Sunday, 24 August 2014

AAP is the first nationally viable alternative politics experiment: Yogendra Yadav



Professor Yadav at ISAS, NUS with Associate Professor Rahul Mukherji
and AAP's North Mumbai candidate, Satish Jain.


Satish Jain after the session. 
Professor Yogendra Yadav spoke at the Institute of South Asian Studies (ISAS) yesterday. His seminar was titled "Politics of Social Movement: Reflections on the +Aam Aadmi Party (AAP) Experience in India", he was joined by Satish Jain - AAP's Mumbai North candidate for Lok Sabha elections. The session was chaired by Rahul Mukherji, head of research and honorary senior fellow at ISAS and associate professor in the South Asian Studies programme at National University of Singapore (NUS).  

Here are some of the notes I took at the seminar:

  1. Professor Yadav defined the +Aam Aadmi Party as the, "First nationally viable alternative politics experiment."
  2. Alternative politics does not mean alternative to politics. We need to change the system by fighting elections. There is no alternative to this. This is the second freedom struggle and it has to come through elections not by revolution. 
  3. AAP is still an experiment but scaling and learning quickly. 
  4. AAP is politically viable, the first such movement nationwide, since independence. 
  5. Every other major party are offshoots those existed in 1947. There have been many experiments, I had the pleasure to work with many spectacularly failed experiments. 
  6. We have crossed the threshold of viability and visibility with the Lok Sabha elections. 
  7. Logic of politics is that it punishes you if you think small scale. BSP founder, the late Kanshi Ram, understood this. BSP contests all seats in a state.
  8. AAP has achieved cross sectional visibility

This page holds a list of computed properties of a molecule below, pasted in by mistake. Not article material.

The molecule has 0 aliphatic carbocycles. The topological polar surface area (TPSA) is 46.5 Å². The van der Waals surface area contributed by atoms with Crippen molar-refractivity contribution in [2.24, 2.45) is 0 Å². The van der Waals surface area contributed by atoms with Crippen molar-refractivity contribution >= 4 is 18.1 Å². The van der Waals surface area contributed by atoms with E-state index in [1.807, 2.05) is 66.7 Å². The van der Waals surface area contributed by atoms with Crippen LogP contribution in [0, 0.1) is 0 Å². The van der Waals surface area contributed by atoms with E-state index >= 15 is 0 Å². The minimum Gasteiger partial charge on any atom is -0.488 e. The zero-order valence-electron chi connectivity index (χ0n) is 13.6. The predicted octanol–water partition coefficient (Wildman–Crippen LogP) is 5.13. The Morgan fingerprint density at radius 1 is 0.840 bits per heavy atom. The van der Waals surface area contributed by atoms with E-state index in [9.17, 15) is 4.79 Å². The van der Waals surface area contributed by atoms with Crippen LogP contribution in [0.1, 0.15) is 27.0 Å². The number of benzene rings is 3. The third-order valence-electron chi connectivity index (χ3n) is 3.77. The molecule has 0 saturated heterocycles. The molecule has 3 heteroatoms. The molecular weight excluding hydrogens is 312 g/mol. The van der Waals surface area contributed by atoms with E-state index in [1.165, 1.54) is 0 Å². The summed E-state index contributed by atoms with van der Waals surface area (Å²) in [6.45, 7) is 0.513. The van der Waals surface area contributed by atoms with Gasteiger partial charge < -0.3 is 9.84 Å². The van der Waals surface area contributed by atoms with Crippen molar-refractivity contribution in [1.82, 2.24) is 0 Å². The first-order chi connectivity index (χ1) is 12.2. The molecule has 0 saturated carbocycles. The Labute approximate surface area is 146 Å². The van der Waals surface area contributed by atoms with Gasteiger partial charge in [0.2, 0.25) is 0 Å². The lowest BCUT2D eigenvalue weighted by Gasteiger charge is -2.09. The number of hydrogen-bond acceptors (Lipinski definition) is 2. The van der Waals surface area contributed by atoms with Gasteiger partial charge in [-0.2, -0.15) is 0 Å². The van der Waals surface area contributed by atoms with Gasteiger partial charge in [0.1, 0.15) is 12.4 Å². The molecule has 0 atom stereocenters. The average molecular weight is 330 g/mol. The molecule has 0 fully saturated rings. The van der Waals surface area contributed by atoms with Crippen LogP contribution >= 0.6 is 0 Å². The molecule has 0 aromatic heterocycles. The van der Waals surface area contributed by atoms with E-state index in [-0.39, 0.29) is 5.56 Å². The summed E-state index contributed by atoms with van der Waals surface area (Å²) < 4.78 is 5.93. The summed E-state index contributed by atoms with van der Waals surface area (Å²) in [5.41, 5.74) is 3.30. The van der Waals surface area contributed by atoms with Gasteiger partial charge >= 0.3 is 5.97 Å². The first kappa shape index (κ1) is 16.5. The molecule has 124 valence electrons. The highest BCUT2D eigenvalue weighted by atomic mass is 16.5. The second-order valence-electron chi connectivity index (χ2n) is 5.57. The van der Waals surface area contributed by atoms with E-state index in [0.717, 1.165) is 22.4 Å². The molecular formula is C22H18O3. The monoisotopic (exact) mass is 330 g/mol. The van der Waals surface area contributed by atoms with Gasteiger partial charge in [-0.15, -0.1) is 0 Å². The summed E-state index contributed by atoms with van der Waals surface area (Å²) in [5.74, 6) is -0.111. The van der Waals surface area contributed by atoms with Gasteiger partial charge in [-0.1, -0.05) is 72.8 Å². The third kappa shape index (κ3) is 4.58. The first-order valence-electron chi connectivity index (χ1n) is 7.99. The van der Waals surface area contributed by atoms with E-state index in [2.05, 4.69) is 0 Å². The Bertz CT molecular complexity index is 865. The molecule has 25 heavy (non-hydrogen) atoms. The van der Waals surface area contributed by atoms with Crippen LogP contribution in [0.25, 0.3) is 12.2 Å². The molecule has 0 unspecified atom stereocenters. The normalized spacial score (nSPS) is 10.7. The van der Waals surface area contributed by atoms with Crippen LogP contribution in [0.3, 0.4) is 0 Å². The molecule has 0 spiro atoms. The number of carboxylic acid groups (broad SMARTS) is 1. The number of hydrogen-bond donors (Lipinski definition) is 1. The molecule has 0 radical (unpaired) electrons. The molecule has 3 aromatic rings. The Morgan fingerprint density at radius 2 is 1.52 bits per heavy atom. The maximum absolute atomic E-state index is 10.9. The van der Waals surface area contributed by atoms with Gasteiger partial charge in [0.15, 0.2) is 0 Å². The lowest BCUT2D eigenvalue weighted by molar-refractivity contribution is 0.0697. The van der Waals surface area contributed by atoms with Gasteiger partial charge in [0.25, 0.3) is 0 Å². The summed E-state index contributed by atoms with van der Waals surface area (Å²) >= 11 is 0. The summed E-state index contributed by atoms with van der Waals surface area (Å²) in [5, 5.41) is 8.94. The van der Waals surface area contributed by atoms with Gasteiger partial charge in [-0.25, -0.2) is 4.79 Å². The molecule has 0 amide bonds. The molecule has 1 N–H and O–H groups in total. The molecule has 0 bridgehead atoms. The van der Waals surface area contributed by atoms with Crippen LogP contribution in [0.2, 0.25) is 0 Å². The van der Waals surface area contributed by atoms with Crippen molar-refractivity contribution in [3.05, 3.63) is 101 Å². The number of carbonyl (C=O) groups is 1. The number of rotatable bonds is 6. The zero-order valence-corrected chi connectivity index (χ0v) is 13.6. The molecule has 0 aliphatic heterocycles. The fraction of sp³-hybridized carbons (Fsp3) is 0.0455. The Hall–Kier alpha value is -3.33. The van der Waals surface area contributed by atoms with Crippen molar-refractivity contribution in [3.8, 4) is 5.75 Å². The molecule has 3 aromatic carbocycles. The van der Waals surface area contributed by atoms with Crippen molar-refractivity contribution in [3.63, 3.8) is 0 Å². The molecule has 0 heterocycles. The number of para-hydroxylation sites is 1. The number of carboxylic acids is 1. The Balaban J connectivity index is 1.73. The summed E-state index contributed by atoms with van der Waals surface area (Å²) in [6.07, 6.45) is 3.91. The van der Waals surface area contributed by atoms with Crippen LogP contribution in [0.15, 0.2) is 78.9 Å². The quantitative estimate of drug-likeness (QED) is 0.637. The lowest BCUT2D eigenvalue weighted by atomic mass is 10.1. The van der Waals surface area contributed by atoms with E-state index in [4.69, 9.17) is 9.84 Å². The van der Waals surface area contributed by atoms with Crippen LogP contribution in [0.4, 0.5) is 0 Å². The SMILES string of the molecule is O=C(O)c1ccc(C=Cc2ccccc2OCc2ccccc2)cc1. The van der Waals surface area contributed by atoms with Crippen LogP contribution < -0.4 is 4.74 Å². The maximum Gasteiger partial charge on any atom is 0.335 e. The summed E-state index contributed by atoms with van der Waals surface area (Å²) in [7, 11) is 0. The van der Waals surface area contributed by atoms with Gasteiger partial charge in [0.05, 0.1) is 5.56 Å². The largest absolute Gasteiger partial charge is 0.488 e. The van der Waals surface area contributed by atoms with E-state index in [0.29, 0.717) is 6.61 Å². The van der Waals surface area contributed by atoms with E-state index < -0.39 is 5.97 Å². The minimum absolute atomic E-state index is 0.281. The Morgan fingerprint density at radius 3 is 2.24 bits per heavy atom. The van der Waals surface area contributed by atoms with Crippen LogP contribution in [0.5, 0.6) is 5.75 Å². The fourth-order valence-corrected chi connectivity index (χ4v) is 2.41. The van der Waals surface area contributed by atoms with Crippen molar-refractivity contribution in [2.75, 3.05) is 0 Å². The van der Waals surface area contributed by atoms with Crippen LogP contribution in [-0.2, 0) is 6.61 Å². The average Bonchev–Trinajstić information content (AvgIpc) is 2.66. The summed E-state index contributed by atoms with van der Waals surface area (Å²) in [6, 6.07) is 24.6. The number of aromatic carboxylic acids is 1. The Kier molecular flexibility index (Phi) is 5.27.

9. Social media key to success. BJP made better use of social media, they saw how effective were and since they have the resources, the hired a vast army of paid professionals. We couldn't manage that, we are volunteer based. 
  10. Social media is a good trigger, it's vital to our communication strategy but social media is not the main driver or the reason AAP came into existence. 
  11. It was our first election and I don't see it has a bad result, we got 2% of the votes, that's 11 million votes. 
  12. Even this failure is a spectacular success. 
    Rahul Mukherji's introduction. 
    1. In parts of Kashmir, where you have to pay to get posters put up, I was surprised to see posters of Arvind Kejriwal. 
    2. Open ended attempt, we are constantly evolving, learning and growing. 
    3. Not Right, Centre or Left. Those are pre fabricated political ideas of the 20th century. 
    4. It's our lack of understanding of these theories that helped us. If we had try to define ourselves to these ideologies, we would have not got to where we are today. It's like being in this NUS campus with a map of +New York University. Your chances of finding your way around is more when you have no map at all than the wrong map. 
    5. People did mock us, many still do but I don't think defining an ideology is the way forward. It's outdated. 
    6. We need to be liberated from these outdated scripts. 
    7. We have a lot of goodwill, but not all who felt that way have voted for us. For every one vote, there were 3 to 4 who wanted to. 
    8. There is a setting or understanding amongst major parties, you don't raise issues relating to Robert Vadra, Ranjan Bhattacharya and now Reliance.